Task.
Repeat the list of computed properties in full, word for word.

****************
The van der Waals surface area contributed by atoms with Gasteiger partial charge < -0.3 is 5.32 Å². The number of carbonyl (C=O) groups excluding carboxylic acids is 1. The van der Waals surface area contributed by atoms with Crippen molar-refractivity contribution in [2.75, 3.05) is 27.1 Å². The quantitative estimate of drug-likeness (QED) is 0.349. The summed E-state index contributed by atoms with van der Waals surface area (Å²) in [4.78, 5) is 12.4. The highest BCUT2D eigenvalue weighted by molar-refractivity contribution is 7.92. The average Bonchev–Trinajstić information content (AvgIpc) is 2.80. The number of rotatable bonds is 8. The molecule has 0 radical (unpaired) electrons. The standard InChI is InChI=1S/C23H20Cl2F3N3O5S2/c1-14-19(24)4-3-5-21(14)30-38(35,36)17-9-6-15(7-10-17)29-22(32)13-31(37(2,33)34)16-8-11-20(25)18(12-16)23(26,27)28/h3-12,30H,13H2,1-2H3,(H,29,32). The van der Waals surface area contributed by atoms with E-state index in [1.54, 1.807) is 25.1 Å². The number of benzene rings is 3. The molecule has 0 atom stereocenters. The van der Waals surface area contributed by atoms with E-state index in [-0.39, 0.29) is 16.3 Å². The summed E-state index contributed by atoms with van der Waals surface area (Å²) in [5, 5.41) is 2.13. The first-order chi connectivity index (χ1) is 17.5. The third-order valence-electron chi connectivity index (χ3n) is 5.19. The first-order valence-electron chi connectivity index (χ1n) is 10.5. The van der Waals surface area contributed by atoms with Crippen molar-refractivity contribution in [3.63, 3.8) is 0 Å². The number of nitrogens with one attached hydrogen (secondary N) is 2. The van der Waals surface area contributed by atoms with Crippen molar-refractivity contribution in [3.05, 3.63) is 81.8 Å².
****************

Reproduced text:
The van der Waals surface area contributed by atoms with Gasteiger partial charge < -0.3 is 5.32 Å². The number of carbonyl (C=O) groups excluding carboxylic acids is 1. The van der Waals surface area contributed by atoms with Crippen molar-refractivity contribution in [2.75, 3.05) is 27.1 Å². The quantitative estimate of drug-likeness (QED) is 0.349. The summed E-state index contributed by atoms with van der Waals surface area (Å²) in [4.78, 5) is 12.4. The highest BCUT2D eigenvalue weighted by molar-refractivity contribution is 7.92. The average Bonchev–Trinajstić information content (AvgIpc) is 2.80. The number of rotatable bonds is 8. The molecule has 0 radical (unpaired) electrons. The standard InChI is InChI=1S/C23H20Cl2F3N3O5S2/c1-14-19(24)4-3-5-21(14)30-38(35,36)17-9-6-15(7-10-17)29-22(32)13-31(37(2,33)34)16-8-11-20(25)18(12-16)23(26,27)28/h3-12,30H,13H2,1-2H3,(H,29,32). The van der Waals surface area contributed by atoms with E-state index in [1.54, 1.807) is 25.1 Å². The number of benzene rings is 3. The molecule has 0 atom stereocenters. The van der Waals surface area contributed by atoms with E-state index in [-0.39, 0.29) is 16.3 Å². The summed E-state index contributed by atoms with van der Waals surface area (Å²) in [5, 5.41) is 2.13. The first-order chi connectivity index (χ1) is 17.5. The third-order valence-electron chi connectivity index (χ3n) is 5.19. The first-order valence-electron chi connectivity index (χ1n) is 10.5. The van der Waals surface area contributed by atoms with Crippen molar-refractivity contribution in [3.63, 3.8) is 0 Å². The number of nitrogens with one attached hydrogen (secondary N) is 2. The van der Waals surface area contributed by atoms with Crippen molar-refractivity contribution in [3.05, 3.63) is 81.8 Å².